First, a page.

Back at the Macworld Expo in January, Apple CEO Steve Jobs said that some 20 percent of the installed base was running Mac OS X 10.5 Leopard. But do we have any sense of the current adoption rate for Leopard?
Of course, Apple has the best statistics but it's unlikely that we will receive much word on adoption rates until the Worldwide Developers Conference in June. Still, aside from the semi-educated guesstimates available for a fee from analyst companies, there are several developers that provide a unique view of the installed base.
Mac developer The Omni Group, a Seattle-based maker of a number of Mac OS X business applications, collects OS version information from its customers and provides it for free on the Web. The company's software includes the notable OmniPlan project management software and OmniGraffle diagramming and drawing application.
According to the company, Leopard has a 32.5 percent share and Tiger, 67 percent. While the figures sound right, Omni splashes some cold water on its own data.
The information is provided as-is. We're not going to tell you exactly how many individual users have submitted the information, nor can we place any guarantee on the accuracy of this information. Remember, this is not a poll of the Mac OS X community at large, just a subset of our customer base.
Tom Harrington of Atomic Bird — the maker of a number of interesting productivity programs such as MondoMouse, which lets users add many useful functions to mice buttons, and Macaroni, a system maintenance tool — built a version of the Sparkle automatic software updating framework that also checks for OS version.
His SparklePlus statistics page reports that 77 percent of his users have moved to Leopard! This is a very high number and certainly can't be true of the entire market. Atomic Bird's customer base has a lot of early adopters.
Here's another Leopard adoption figure to toss on the virtual table: 10 percent. This was the count taken at last month's BMUGWest user group meeting in San Francisco.
My guess is that with the recent 10.5.2 update that figure may have climbed a bit, but at the February meeting, many attendees expressed concerns about outstanding bugs and compatibility with this program or that in their workflows. For the most part, these users have a lot of experience with OS transition and guard their productivity — many avoid early versions of an OS release, Mac or otherwise.
So, the Omni Group's 30 percent figure sounds as if it's nearer to the target. That means that most Tiger users haven't even begun their transition to Leopard.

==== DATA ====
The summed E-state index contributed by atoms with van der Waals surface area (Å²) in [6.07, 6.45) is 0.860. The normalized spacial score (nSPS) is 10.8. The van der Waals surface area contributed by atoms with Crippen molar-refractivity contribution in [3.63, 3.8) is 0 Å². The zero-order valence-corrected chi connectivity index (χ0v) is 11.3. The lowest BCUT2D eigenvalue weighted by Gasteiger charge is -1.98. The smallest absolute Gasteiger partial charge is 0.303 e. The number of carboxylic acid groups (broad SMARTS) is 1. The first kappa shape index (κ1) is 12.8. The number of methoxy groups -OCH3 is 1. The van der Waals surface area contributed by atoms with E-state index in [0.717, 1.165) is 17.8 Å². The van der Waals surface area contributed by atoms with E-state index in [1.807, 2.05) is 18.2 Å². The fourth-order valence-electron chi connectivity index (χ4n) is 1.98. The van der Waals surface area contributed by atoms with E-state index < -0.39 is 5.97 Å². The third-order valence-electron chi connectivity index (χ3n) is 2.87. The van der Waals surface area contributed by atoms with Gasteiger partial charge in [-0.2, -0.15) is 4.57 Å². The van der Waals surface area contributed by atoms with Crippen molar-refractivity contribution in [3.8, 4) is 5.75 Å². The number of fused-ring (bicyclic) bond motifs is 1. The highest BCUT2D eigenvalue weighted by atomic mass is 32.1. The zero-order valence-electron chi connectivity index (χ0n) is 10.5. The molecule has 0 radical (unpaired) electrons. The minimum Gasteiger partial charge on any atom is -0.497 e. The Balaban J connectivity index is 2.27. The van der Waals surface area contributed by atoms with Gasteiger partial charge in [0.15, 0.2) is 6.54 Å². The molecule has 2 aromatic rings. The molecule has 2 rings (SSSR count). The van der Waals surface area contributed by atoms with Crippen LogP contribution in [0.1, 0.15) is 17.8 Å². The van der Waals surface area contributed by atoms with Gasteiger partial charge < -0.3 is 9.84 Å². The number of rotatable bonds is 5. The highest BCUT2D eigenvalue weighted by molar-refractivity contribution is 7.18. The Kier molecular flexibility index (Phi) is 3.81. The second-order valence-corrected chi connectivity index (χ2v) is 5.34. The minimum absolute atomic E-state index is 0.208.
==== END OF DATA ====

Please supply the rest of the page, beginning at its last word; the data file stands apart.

With the tidal wave of publicity surrounding Leopard support in the fall, as well as the distraction of the iPhone SDK, it's easy to believe that Leopard is old news. Not! The Mac platform and community are still at the beginning of the Leopard transition.
This must be troublesome for developers looking at creating new applications. As I wrote back at the Macworld Expo in January, Leopard (and Xcode 3) offer many productivity advantages to developers, such as garbage collection (automated memory management) and support for new Core service, and Quartz GL acceleration.
For example, Raphael Sebbe, the CEO of Creaceed, said in January that the update the company's Morph Age Pro wouldn't have made its Expo release if it weren't for Leopard. The new version was only for Leopard.
“Supporting older platforms takes time. We could could have [supported Tiger] but we would have sacrificed the [user] experience,” Sebbe said.
I spoke to several developers last week who echoed Sebbe and said their new products will be Leopard-only. The programming overhead for Tiger versions was too steep, they said, and would add months of developer time as well as a greater cost for testing.
"The big question is Tiger," said one small developer who declined attribution.
In addition, developers believe that few bugs in Tiger will be fixed. Daniel Jalkut of Red Sweater Software (the maker of the MarsEdit blogware) posted an amusing experience on this subject recently in his blog.
He discovered a crashing bug in Cocoa's NSURLConnection API and reported it to Apple. But he didn't hold out much hope that it would be addressed. After all, Apple is focused on Leopard and the iPhone.
Since the issue only affects 10.4.11 users, I figured the chances of a fix might be slim. Apple naturally is most concerned with the latest releases of 10.5, although they continue to issue security fixes to protect users on 10.4.11. But this was just an extremely annoying crash, not a security vulnerability, as far as I knew.
However, the bug had security implications and it was fixed in the Security Update 2008-002 patch. Jalkut continued:
Everything about this description sounds like the bug I reported, except that I didn’t realize it could possibly be used to exploit the security of a system. I guess this is one of those situations where it’s lucky there was as security flaw, because without it, I don’t know if it would have ever been addressed.
Of course, given Apple's history with engineering resources and the competition between the iPhone and Leopard efforts, we can only hope that Apple will continue to give Leopard's bugs proper attention. And maybe some of Tiger's too?